Wild Imagination of Nature in Samuel Coleridge’s Kubla Khan

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The primary aim of this paper is to translate and discuss Kubla Khan's poem. The speaker's imagination of nature and its wildness was central to the poem. The literary instruments simile and metaphor were used in every line of the poem to illustrate the speaker's obsession with nature. Furthermore, the aim of this paper is to bring to light the other side of nature, which includes a sense of risk.
Nature and Imagination
Samuel Coleridge wrote Kubla Khan after taking the opioid morphine and falling into a deep sleep (Mahar 2). In this poem, Coleridge’s dreams were highlighted and since he was under the influence of opium, he was able to imagine certain scenarios that were quite unrealistic or non-existent. Somehow Coleridge’s wild imagination was exemplified in the identity of Kubla Khan.

Kubla Khan’s fantasy-filled world was depicted in the following phrases of Coleridge’s poem,

“A stately pleasure-dome decree, Where Alph, the sacred river, ran through caverns measureless to man.” (Lines 2-4)

The speaker’s fascination with regard to nature and its wonders were profoundly described in Kubla Khan. Nevertheless, what appears to be different with the description of nature in this poem is how the speaker was able to describe it in a manner that entails danger and wildness. Such aspects were depicted in the following lines:

But oh! that deep romantic chasm which slanted

Down the green hill athwart a cedarn cover!

A savage place! as holy and enchanted

As e’er beneath a waning moon was haunted

By woman wailing for her demon-lover!

And from this chasm, with ceaseless turmoil seething,

As if this earth in fast thick pants were breathing,

A mighty fountain momently was forced:

Amid whose swift half-intermitted burst

Huge fragments vaulted like rebounding hail,

Or chaffy grain beneath the thresher’s flail:

And ‘mid these dancing rocks at once and ever

It flung up momently the sacred river (12-24).

It is apparent that the first half of Kubla Khan was written from a feministic point of view as depicted also in line 16, and it somehow was interrupted in line 24 with the mention of a “sacred river”. The opposing male and female forces in this poem are somewhat similar to the description of nature in another viewpoint. People are used to the idea of nature’s beauty, tranquility and nurturing power, yet in Kubla Khan it was presented in a different manner. Nature as depicted in the second half of the poem, displays a sense of wildness and risk, and the strength of Kubla Khan as an explorer puts nature back to its characteristic calmness.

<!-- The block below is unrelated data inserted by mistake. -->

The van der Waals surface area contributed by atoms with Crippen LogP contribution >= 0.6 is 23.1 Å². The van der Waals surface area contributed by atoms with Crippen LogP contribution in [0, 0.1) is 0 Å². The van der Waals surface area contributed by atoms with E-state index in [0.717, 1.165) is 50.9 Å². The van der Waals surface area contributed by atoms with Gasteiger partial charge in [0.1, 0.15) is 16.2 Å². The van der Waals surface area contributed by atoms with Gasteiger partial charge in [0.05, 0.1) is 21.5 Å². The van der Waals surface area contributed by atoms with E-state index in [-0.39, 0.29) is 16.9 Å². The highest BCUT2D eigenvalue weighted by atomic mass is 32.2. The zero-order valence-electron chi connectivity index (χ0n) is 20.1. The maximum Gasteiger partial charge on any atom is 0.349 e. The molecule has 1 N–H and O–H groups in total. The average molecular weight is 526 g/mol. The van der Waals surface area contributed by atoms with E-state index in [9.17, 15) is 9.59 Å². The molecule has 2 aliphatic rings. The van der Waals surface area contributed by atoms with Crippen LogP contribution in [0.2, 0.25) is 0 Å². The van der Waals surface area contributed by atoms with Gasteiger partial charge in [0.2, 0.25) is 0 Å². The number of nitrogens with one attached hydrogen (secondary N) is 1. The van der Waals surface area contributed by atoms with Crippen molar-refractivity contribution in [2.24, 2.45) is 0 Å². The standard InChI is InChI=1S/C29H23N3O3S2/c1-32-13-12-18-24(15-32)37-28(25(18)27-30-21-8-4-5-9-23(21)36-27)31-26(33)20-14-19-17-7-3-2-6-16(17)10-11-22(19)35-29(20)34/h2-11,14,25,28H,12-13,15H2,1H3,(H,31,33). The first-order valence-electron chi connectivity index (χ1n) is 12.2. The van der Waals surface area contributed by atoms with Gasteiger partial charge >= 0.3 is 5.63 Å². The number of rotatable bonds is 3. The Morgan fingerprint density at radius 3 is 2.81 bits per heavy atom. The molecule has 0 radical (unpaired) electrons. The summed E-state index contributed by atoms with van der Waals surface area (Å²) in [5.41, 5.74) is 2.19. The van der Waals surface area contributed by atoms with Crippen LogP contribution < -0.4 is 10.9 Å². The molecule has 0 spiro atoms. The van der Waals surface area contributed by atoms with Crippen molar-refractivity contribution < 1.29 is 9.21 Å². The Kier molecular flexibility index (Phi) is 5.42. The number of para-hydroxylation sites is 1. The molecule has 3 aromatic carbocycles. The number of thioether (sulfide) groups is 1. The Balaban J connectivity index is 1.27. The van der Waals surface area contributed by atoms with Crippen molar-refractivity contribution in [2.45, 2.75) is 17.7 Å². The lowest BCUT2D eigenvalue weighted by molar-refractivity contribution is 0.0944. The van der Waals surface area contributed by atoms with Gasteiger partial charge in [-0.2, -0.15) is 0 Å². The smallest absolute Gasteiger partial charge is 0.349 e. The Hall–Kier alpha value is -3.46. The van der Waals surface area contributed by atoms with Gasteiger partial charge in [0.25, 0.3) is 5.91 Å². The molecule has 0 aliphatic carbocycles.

Nevertheless, there is a sudden change from the third person to the first person point of view toward the last few lines of the poem. Somehow, it can be deduced that the speaker has already waken up from his dream and at some point, regrets that he was not able to remember some parts of it. This can be depicted in the following lines,

 A damsel with a dulcimer    In a vision once I saw:    It was an Abyssinian maid,    And on her dulcimer she played   Singing of Mount Abora.   Could I revive within me    Her symphony and song,    To such a deep delight ’twould win me (37-44)

At this point, it can be deduced that Kubla Khan partly revolved on the dream and eventually on the speaker’s realization with regard to the disappearance of certain scenes from his dream.


Despite the fact that Coleridge himself was under the influence of opium, his wild sense of imagination through his dreams led to the creation of Kubla Khan as one of his most popular literary works. Toward the last lines of the poem, it was evident that the use of Kubla Khan as a mythical figure contributed to the manner in which the speaker was able to convey his thoughts about the wonders and dangers of nature.

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Works Cited

Coleridge, Samuel. Kubla Khan. New York: Bedford St. Martins. 2013, selections from pp. 484-485, “Literature: A Portable Anthology”

Mahar, Karen. Coleridge’s “Kubla Khan”: Creation of Genius or Addiction? Lethbridge

Undergraduate Research Journal. 2007, pp. 1-7

September 11, 2021



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Expertise Poetry
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